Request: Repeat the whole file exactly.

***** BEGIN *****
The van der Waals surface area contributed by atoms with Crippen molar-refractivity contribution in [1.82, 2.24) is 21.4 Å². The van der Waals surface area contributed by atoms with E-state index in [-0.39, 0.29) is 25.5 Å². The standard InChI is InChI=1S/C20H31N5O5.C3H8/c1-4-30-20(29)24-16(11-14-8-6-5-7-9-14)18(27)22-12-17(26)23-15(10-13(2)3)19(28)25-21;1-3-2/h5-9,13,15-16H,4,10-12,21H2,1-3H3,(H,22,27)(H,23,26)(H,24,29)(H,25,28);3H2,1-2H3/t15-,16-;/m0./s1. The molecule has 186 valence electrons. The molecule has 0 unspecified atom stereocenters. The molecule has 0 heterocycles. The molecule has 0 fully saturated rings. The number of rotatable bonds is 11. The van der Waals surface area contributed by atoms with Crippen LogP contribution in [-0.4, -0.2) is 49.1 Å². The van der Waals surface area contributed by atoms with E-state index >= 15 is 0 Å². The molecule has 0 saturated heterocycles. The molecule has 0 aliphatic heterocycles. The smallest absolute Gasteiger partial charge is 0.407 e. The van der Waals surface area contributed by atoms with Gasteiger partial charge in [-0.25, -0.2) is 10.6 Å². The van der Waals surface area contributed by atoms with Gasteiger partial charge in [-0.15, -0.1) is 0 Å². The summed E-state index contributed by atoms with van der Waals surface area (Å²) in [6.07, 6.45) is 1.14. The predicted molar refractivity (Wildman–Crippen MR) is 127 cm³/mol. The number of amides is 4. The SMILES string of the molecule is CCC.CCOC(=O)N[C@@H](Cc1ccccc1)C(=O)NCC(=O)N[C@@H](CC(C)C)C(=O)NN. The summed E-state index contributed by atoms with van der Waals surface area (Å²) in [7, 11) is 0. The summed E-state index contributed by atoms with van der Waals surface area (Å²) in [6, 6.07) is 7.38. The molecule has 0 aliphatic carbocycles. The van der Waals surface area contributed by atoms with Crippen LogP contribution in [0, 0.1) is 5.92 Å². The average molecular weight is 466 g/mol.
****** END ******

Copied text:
The van der Waals surface area contributed by atoms with Crippen molar-refractivity contribution in [1.82, 2.24) is 21.4 Å². The van der Waals surface area contributed by atoms with E-state index in [-0.39, 0.29) is 25.5 Å². The standard InChI is InChI=1S/C20H31N5O5.C3H8/c1-4-30-20(29)24-16(11-14-8-6-5-7-9-14)18(27)22-12-17(26)23-15(10-13(2)3)19(28)25-21;1-3-2/h5-9,13,15-16H,4,10-12,21H2,1-3H3,(H,22,27)(H,23,26)(H,24,29)(H,25,28);3H2,1-2H3/t15-,16-;/m0./s1. The molecule has 186 valence electrons. The molecule has 0 unspecified atom stereocenters. The molecule has 0 heterocycles. The molecule has 0 fully saturated rings. The number of rotatable bonds is 11. The van der Waals surface area contributed by atoms with Crippen LogP contribution in [-0.4, -0.2) is 49.1 Å². The van der Waals surface area contributed by atoms with E-state index >= 15 is 0 Å². The molecule has 0 saturated heterocycles. The molecule has 0 aliphatic heterocycles. The smallest absolute Gasteiger partial charge is 0.407 e. The van der Waals surface area contributed by atoms with Gasteiger partial charge in [-0.25, -0.2) is 10.6 Å². The van der Waals surface area contributed by atoms with Gasteiger partial charge in [-0.15, -0.1) is 0 Å². The summed E-state index contributed by atoms with van der Waals surface area (Å²) in [6.07, 6.45) is 1.14. The predicted molar refractivity (Wildman–Crippen MR) is 127 cm³/mol. The number of amides is 4. The SMILES string of the molecule is CCC.CCOC(=O)N[C@@H](Cc1ccccc1)C(=O)NCC(=O)N[C@@H](CC(C)C)C(=O)NN. The summed E-state index contributed by atoms with van der Waals surface area (Å²) in [7, 11) is 0. The summed E-state index contributed by atoms with van der Waals surface area (Å²) in [6, 6.07) is 7.38. The molecule has 0 aliphatic carbocycles. The van der Waals surface area contributed by atoms with Crippen LogP contribution in [0, 0.1) is 5.92 Å². The average molecular weight is 466 g/mol.